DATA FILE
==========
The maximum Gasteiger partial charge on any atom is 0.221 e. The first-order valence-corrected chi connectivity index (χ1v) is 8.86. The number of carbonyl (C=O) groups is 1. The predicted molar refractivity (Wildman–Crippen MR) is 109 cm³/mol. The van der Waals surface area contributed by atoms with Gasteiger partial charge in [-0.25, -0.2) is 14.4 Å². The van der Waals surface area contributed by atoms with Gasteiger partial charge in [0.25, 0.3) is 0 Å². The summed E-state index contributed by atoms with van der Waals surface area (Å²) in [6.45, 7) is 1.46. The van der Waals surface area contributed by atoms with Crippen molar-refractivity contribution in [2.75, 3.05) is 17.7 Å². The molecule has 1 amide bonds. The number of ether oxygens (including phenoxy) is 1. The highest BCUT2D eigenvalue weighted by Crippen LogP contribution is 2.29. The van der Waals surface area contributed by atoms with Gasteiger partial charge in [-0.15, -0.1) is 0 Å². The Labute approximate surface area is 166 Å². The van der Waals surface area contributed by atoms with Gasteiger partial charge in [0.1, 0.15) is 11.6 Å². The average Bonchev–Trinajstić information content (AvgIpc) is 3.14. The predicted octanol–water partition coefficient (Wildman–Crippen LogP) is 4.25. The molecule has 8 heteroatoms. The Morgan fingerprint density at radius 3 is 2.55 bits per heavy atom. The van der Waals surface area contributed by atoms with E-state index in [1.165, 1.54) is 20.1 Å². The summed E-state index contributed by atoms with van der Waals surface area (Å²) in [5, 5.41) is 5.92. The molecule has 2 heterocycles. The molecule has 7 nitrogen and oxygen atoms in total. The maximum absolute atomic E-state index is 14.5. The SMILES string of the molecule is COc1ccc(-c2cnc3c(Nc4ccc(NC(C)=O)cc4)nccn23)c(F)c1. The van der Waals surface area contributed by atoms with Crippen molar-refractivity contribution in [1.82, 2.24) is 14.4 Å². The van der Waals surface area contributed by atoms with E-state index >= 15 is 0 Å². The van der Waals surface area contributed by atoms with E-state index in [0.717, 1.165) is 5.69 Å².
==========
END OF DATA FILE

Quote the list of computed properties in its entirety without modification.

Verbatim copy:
The maximum Gasteiger partial charge on any atom is 0.221 e. The first-order valence-corrected chi connectivity index (χ1v) is 8.86. The number of carbonyl (C=O) groups is 1. The predicted molar refractivity (Wildman–Crippen MR) is 109 cm³/mol. The van der Waals surface area contributed by atoms with Gasteiger partial charge in [-0.25, -0.2) is 14.4 Å². The van der Waals surface area contributed by atoms with Gasteiger partial charge in [0.25, 0.3) is 0 Å². The summed E-state index contributed by atoms with van der Waals surface area (Å²) in [6.45, 7) is 1.46. The van der Waals surface area contributed by atoms with Crippen molar-refractivity contribution in [2.75, 3.05) is 17.7 Å². The molecule has 1 amide bonds. The number of ether oxygens (including phenoxy) is 1. The highest BCUT2D eigenvalue weighted by Crippen LogP contribution is 2.29. The van der Waals surface area contributed by atoms with Gasteiger partial charge in [-0.15, -0.1) is 0 Å². The Labute approximate surface area is 166 Å². The van der Waals surface area contributed by atoms with Gasteiger partial charge in [0.1, 0.15) is 11.6 Å². The average Bonchev–Trinajstić information content (AvgIpc) is 3.14. The predicted octanol–water partition coefficient (Wildman–Crippen LogP) is 4.25. The molecule has 8 heteroatoms. The Morgan fingerprint density at radius 3 is 2.55 bits per heavy atom. The van der Waals surface area contributed by atoms with E-state index in [1.165, 1.54) is 20.1 Å². The summed E-state index contributed by atoms with van der Waals surface area (Å²) in [5, 5.41) is 5.92. The molecule has 2 heterocycles. The molecule has 7 nitrogen and oxygen atoms in total. The maximum absolute atomic E-state index is 14.5. The SMILES string of the molecule is COc1ccc(-c2cnc3c(Nc4ccc(NC(C)=O)cc4)nccn23)c(F)c1. The van der Waals surface area contributed by atoms with Crippen molar-refractivity contribution in [1.82, 2.24) is 14.4 Å². The van der Waals surface area contributed by atoms with E-state index >= 15 is 0 Å². The van der Waals surface area contributed by atoms with E-state index in [0.717, 1.165) is 5.69 Å².